BEAUTY AND THE FLEECED
As long as women keep falling for these beauty myths, says Eilis O’Hanlon, they’ll keep on being exploited
Aleaflet drops through the door from a local clinic offering something called micropigmentation. I’d have presumed it was a kind of EU grant to encourage farmers to breed tiny pigs, if it hadn’t been for the woman on the front, staring out seductively from under long eyelashes and perfectly sculpted eyebrows.
Turns out that micropigmentation is a treatment whereby your facial features can be permanently or semi-permanently enhanced as a result of the insertion of hypoallergenic mineral pigments under the skin.
Which sounds really horrific, when you think about it. Basically, the message seems to be: your face isn’t good enough, girls, so just let your local Dr Frankenstein get to work on it. And the sooner, the better.
For a moment, I wonder if I’ve been specially selected. Maybe they’ve drawn up a shortlist of women who they’ve judged to be in need of urgent cosmetic intervention — but no, that can’t be right, because the leaflet insists that this treatment is for both men and women.
Ah. That must be why there are only pictures of women on the leaflet. And why I’ve never met a man willing to splash out 200 quid on getting — and I quote — “soft, full lips with a contrasting lip line”.
I don’t think men in Ireland even know what a contrasting lip line is, and I mean that as a compliment. Irish men have many faults, but caring about whether their lips are properly puckered isn’t one of them.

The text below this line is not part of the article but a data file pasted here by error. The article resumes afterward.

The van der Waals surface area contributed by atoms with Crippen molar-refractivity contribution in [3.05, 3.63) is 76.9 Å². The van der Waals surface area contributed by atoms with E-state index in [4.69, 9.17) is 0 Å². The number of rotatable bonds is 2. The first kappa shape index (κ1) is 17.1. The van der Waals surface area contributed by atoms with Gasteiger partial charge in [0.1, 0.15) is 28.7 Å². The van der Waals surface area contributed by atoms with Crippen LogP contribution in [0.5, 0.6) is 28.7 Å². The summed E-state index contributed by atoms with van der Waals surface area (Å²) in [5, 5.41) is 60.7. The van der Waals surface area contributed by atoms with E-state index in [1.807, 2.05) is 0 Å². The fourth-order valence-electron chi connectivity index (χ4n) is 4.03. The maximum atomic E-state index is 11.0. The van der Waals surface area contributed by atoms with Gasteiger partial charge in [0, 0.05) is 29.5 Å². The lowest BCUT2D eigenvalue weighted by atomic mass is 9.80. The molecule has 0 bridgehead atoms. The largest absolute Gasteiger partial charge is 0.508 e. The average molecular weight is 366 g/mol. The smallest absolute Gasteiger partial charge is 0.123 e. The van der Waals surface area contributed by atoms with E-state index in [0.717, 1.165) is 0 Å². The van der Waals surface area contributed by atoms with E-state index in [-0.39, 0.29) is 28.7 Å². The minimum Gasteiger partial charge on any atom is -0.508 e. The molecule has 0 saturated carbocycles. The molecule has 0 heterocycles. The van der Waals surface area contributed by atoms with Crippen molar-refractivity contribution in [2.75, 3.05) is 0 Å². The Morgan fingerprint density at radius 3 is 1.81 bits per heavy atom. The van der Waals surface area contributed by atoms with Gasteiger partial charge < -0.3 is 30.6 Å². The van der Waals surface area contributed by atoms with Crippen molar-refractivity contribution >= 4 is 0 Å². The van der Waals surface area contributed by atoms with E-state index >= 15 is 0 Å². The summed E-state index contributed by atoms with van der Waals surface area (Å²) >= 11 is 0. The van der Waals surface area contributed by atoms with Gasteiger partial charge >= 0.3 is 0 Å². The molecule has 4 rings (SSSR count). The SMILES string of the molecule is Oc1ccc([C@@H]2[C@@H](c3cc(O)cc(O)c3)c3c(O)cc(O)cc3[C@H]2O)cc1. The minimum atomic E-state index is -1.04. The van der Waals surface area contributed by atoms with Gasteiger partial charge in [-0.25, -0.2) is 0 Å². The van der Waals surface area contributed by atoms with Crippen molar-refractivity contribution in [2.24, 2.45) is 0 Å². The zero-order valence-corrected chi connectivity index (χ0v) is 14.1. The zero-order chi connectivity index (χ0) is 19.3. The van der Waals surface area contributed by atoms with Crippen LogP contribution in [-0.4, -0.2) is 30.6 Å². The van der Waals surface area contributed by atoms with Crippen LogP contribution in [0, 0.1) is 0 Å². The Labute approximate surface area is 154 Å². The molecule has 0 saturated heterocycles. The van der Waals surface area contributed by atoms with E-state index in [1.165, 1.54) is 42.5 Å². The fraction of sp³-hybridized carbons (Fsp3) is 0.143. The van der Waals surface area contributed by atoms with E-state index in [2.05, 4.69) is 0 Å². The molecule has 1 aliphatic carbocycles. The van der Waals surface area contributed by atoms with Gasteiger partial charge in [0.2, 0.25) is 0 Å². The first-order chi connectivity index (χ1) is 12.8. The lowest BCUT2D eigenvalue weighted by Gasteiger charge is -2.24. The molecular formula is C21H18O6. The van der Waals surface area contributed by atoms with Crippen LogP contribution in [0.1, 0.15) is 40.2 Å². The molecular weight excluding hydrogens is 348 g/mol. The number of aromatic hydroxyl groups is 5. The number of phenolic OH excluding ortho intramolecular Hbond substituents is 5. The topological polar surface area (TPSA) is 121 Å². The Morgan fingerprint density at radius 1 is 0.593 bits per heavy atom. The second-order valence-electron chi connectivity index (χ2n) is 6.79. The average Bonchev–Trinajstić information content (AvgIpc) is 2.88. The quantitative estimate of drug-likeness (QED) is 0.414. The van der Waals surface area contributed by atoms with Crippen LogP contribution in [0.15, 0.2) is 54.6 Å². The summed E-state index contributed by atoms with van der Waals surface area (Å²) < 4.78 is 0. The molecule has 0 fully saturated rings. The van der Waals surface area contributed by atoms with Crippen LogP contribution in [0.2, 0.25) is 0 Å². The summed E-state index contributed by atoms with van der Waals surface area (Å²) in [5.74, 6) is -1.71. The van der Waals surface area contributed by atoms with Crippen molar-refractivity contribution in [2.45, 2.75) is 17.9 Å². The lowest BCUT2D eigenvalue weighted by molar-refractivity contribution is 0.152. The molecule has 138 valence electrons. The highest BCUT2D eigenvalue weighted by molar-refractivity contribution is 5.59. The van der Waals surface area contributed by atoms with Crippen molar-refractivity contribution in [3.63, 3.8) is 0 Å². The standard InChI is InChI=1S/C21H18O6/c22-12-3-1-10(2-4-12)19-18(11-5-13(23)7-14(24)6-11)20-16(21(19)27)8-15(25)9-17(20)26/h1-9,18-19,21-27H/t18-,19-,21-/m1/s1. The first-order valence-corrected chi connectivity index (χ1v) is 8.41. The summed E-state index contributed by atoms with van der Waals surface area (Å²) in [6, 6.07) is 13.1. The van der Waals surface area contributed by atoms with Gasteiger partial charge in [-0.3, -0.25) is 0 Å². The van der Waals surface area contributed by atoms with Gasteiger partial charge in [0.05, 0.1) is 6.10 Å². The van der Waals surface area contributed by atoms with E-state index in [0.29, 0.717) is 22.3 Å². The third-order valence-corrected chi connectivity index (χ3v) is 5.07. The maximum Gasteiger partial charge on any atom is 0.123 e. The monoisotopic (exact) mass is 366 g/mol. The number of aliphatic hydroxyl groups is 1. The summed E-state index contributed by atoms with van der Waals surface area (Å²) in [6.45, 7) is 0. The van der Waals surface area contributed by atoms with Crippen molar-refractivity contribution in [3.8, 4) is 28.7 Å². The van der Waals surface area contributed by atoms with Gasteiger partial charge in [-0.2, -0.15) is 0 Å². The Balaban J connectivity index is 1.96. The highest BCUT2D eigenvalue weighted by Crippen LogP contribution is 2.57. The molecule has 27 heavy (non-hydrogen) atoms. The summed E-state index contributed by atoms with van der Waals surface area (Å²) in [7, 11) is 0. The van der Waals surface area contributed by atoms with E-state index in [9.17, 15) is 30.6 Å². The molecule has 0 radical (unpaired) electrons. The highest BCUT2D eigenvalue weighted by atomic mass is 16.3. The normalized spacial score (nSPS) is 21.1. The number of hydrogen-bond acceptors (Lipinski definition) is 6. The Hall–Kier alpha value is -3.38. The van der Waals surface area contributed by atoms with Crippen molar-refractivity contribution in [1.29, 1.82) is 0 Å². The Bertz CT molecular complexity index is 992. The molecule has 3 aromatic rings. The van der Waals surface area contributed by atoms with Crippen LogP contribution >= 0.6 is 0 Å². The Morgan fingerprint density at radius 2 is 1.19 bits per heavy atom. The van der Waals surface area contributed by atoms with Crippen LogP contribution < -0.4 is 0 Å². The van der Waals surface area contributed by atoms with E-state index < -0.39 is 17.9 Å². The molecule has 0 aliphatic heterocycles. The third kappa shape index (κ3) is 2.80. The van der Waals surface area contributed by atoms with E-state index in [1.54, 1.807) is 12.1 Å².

Once again I’m forced to ask what’s wrong with women that makes so many of them — OK, so many of us, if I must include myself in their ranks — fall for this sort of stuff, or lie awake at night worrying about ‘panda eyes’. Because that’s another problem the micropigmentationers say they’ll solve.
Since when did women looking like pandas suddenly become an urgent issue? I’ve never seen a woman who looks like a panda. All the women I’ve ever met have, without exception, definitely looked human. It’s outrageous that women can be so easily tricked into thinking that there’s something wrong with the way they look and that they should splash out on treatments to fix a problem that isn’t there in the first place. This nonsense just increases their insecurities.
It’s very annoying. Yes, it’s ultimately that person’s own fault for falling for it, but plenty of time and effort goes into making them feel this way.
The leaflet even says that having these treatments will save women time. How on earth can it save time, when it just encourages women to spend more time obsessing about their appearance?
Once you’ve got women hooked, then you have them for life. Before you know it, they’ll be having fillers and Botox and God knows what else, making their faces so stiff that they can’t even move in the middle of a Force 10 gale.
Botox has to be the strangest beauty treatment ever. Who decided that looking young meant having a forehead so shiny that the light bouncing off it could dazzle oncoming cars? No one is fooled, ladies. Literally no one. It’s easier to spot a woman who’s been using Botox than it is to spot the elephant at a dogs’ home.
I don’t think I’m that bothered about my appearance. I’ll slap on a bit of make-up if I’m going somewhere special, and I do have some face creams and whatnot in my cupboard that are an utter mystery to men, but increasingly even that seems like too much effort. It’s expensive, too.
It could be worse, I suppose. A few years ago, the so-called geisha facial was all the rage. This is a treatment formed from the poop of nightingales. No, really. Then there was Thai face slapping, which does exactly what it says on the tin. Basically, you pay someone, preferably from Thailand, to slap your wrinkles away. I’m thinking of setting up my own business, where, for a small fee, I slap any woman who’s stupid enough to sign up for these ridiculous treatments. It probably wouldn’t bring them to their senses, but the sense of satisfaction for me would more than make up for it.
‘Since when did women looking like pandas suddenly become an urgent issue?’